Electrical | Mechanical | Acoustical |
---|---|---|

voltage | force | pressure |

current | velocity | vol. velocity |

resistor | dashpot | mesh |

inductor | mass | tube |

capacitor | spring | volume |

Equations have same form.

Electrical | Mechanical | Acoustical |
---|---|---|

$v=iR$ | $f=Ru$ | $p=RU$ |

$v=L\frac{di}{dt}$ | $f=M\frac{du}{dt}$ | $p=M\frac{dU}{dt}$ |

$v=\frac{1}{C}\int idt$ | $f=k\int udt$ | $p=\frac{1}{C}\int Udt$ |

Block diagram of middle-ear model.

Applies to middle ears of most mammals.

Circuit model.

Note two components for eardrum.

More complex circuit model.

For example:

- moment of inertia changes if axis of rotation changes
- mass parameter for stapes changes if its mode of vibration changes
- eardrum parameters change if its vibration pattern changes

After http://xkcd.com/730/

In the finite-element method, a distributed physical system to be analysed is divided into a number (often large) of discrete elements.

The complete system may be complex and irregularly shaped, but
the individual elements are easy to analyse.

The division into elements may partly correspond to natural subdivisions of the structure.

For example, the eardrum may be divided into groups of elements corresponding to different material properties.

Most or all of the model parameters have very direct relationships to the structure and material properties of the system.

Relatively few *free* parameters ...

... *if* parameters are known *a priori*.

Model parameters:

- Shape
- Thickness
- Material properties:
- Young's modulus
- Poisson's ratio
- Mass density

- Damping
- Loads: pressures and/or concentrated loads

In this model, there are different material properties for the triangles in

- pars tensa
- pars flaccida
- manubrium

Qualitatively similar to experimentally observed patterns.

Varying mesh resolution to decide how fine a mesh is required:

- 10 elements/diameter
- 15 elements/diameter
- 20 elements/diameter
- 25 elements/diameter
- 60 elements/diameter

Results will converge monotonically if

- the element formulation is ‘compatible’,
or ‘conforming’

(e.g., Bathe K-J (1982):*Finite element procedures in engineering analysis*, Prentice-Hall, Englewood Cliffs, xiii+735 pp.; p. 167 etc.) - the geometry doesn’t change as the mesh is refined

Based on maximum-displacement values, there seems to be little advantage here to using a mesh resolution greater than about 15 elements/diameter.

But why not use highest resolution?

Balance between required accuracy and
reasonable computation time.

Undamped natural frequencies and modes of vibration.

Increasing complexity of vibration pattern with frequency.

With damping, different areas of drum have different phases.

Recent gerbil model.

(Maftoon et al., 2015)

Frequency response of point on manubrium is smoother than those of points on eardrum.

Note very large phase lag at high frequencies.

(Maftoon et al., 2015)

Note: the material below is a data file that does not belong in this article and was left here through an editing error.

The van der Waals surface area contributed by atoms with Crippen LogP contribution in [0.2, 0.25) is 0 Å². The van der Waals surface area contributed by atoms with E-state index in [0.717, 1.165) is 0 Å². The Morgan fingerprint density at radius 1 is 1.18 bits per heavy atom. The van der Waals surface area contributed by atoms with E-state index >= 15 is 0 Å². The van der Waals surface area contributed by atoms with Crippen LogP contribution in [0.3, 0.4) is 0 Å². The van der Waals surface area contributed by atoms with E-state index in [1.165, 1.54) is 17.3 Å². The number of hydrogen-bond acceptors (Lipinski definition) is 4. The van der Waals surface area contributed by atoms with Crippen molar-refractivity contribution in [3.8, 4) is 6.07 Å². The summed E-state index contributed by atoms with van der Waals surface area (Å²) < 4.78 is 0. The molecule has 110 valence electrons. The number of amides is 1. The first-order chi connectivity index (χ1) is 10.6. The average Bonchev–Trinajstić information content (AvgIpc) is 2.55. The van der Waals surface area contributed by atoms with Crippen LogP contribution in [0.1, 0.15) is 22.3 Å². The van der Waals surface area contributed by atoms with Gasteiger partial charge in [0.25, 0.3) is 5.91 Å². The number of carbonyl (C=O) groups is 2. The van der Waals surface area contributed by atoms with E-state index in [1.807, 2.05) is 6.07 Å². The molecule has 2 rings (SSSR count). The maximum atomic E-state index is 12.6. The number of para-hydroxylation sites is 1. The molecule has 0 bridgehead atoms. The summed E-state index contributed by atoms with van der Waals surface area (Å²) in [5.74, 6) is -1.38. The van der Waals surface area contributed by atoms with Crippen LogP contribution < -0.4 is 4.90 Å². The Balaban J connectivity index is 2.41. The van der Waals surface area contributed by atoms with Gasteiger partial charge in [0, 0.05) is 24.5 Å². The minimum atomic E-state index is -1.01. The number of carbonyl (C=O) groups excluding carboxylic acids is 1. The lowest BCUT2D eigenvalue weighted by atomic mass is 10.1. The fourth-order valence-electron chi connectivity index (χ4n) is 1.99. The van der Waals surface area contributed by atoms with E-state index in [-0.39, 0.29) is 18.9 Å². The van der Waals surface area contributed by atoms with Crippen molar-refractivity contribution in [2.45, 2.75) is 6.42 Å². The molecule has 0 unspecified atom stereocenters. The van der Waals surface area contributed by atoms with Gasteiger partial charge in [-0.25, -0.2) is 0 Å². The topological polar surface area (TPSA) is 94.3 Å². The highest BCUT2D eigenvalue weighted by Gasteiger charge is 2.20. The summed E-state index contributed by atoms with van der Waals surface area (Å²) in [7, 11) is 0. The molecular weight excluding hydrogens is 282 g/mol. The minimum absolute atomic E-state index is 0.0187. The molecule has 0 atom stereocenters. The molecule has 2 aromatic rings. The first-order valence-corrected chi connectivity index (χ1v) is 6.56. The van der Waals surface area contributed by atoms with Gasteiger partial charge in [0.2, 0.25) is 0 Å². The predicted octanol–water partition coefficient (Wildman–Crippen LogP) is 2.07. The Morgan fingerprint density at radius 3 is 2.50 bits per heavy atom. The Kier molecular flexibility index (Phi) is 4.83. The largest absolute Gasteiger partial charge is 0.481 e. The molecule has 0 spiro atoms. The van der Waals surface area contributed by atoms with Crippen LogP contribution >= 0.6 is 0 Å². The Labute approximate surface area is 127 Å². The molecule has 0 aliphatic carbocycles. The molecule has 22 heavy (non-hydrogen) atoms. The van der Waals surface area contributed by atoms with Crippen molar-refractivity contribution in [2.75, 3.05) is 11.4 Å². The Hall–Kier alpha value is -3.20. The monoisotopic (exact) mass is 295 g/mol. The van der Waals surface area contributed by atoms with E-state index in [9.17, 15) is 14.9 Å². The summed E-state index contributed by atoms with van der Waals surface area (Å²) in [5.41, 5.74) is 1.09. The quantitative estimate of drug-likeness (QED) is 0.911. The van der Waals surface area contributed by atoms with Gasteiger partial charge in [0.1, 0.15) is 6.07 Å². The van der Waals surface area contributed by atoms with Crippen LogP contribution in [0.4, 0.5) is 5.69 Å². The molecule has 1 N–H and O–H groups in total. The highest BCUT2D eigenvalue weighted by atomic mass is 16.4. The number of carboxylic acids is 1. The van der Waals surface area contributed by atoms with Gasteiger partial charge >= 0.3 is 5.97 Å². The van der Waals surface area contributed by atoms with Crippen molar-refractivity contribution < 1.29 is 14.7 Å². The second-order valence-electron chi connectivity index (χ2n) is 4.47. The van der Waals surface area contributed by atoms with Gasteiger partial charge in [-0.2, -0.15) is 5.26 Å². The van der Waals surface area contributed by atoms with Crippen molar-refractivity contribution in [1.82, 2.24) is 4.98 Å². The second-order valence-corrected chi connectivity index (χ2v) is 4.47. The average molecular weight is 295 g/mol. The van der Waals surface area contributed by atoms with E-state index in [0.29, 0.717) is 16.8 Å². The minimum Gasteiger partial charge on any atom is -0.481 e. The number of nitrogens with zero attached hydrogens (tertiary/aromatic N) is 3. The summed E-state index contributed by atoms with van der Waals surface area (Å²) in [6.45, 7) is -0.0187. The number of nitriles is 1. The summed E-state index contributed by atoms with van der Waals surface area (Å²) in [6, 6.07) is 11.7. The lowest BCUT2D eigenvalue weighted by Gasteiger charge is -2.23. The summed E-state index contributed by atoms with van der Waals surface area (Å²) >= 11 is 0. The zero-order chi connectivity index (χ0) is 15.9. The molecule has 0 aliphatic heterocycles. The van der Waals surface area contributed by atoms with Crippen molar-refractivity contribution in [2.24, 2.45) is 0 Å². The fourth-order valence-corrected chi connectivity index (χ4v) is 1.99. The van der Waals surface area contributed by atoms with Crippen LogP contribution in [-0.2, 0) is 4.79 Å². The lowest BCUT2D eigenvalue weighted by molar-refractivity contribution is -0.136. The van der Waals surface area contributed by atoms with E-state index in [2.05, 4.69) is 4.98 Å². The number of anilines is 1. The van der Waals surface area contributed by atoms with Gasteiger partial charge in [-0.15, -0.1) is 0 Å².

Variation of ossicular stiffness and moment of inertia (with fixed axis of rotation): little effect on lowest natural frequencies.

Funnell (1983)

Variation of stiffness, density and thickness of pars tensa: large effects.

Funnell (1983)

Variation of curvature and depth of cone: suggestion that shape is ‘optimal’.

Funnell (1983)

Parameter sensitivity analysis in recent gerbil model.

(Maftoon et al., 2015)

Sensitivity analysis showing interactions between parameters.

(Qi et al., 2004)

Natural frequencies, and increasingly complicated mode shapes.

Spread of natural frequencies:

*f*_{10}/*f*_{1} = 9.1

Ellipse:

*f*_{10}/*f*_{1} = 6.0

Ellipse with symmetrical ‘manubrium’:

*f*_{10}/*f*_{1} = 3.8

Ellipse with asymmetrical ‘manubrium’:

*f*_{10}/*f*_{1} = 3.4

Cat eardrum:

*f*_{10}/*f*_{1} = 2.5

Damping smears the closely-space natural modes together.

Increasing the damping (left to right) smooths the curves more and more but leaves the overall levels and slopes unchanged.

Funnell et al. (1987)

Spread of response to point stimulus, with anisotropy.

Without strong anisotropy.

Actual stimulus is a pressure.

Ossicular vibration is not (in general) around a fixed axis.

Depends on

- ligaments
- eardrum
- mass distribution
- bending of bone?

Interaction between modelling and experiment.

Funnell WRJ, Khanna SM & Decraemer WF (1992):
On the degree of rigidity of the manubrium
in a finite-element model of the cat eardrum.
*J. Acoust. Soc. Am.* **91**(4): 2082-2090
(doi:10.1121/1.403694)

Very thin bony connection

Shrapnell HJ (1833): On the structure of the os incus.
*London Medical Gazette* **12**: 171–173

Funnell WRJ, Siah TH, McKee MD, Daniel SJ & Decraemer WF (2005):
On the coupling between the incus and the stapes in the cat.
*JARO* **6**(1): 9-18
(doi:10.1007/s10162-004-5016-3)

Experiments by Cheng et al. (2007) on strips of eardrum:

- Uniaxial stress-strain tests
- Relaxation tests

Ogden hyperelastic model fitted to loading curves. $$W=\sum _{i=1}^{N}\frac{2{\mu}_{i}}{{\alpha}_{i}^{2}}({\lambda}_{1}^{{\alpha}_{i}}+{\lambda}_{2}^{{\alpha}_{i}}+{\lambda}_{3}^{{\alpha}_{i}}-3)$$

Motallebzadeh et al. (2013)

Prony series used to fit relaxation curves. $$G(t)=1-\sum _{i=1}^{N}{g}_{i}(1-{e}^{-t/{\tau}_{i}})$$

Motallebzadeh et al. (2013)

After iterative process to adjust parameters to fit loading curves while taking relaxation into account, model fits both loading and unloading curves with same parameters.

Motallebzadeh et al. (2013)

Simulation of tympanometry

Choukir, 2017

Maftoon et al. (2015):
Finite-element modelling of the response of the gerbil middle ear
to sound. *JARO* 16(5): 547–567

BMDE-501 Modelling middle-ear mechanics

R. Funnell Last modified: 2018-11-27 18:49:16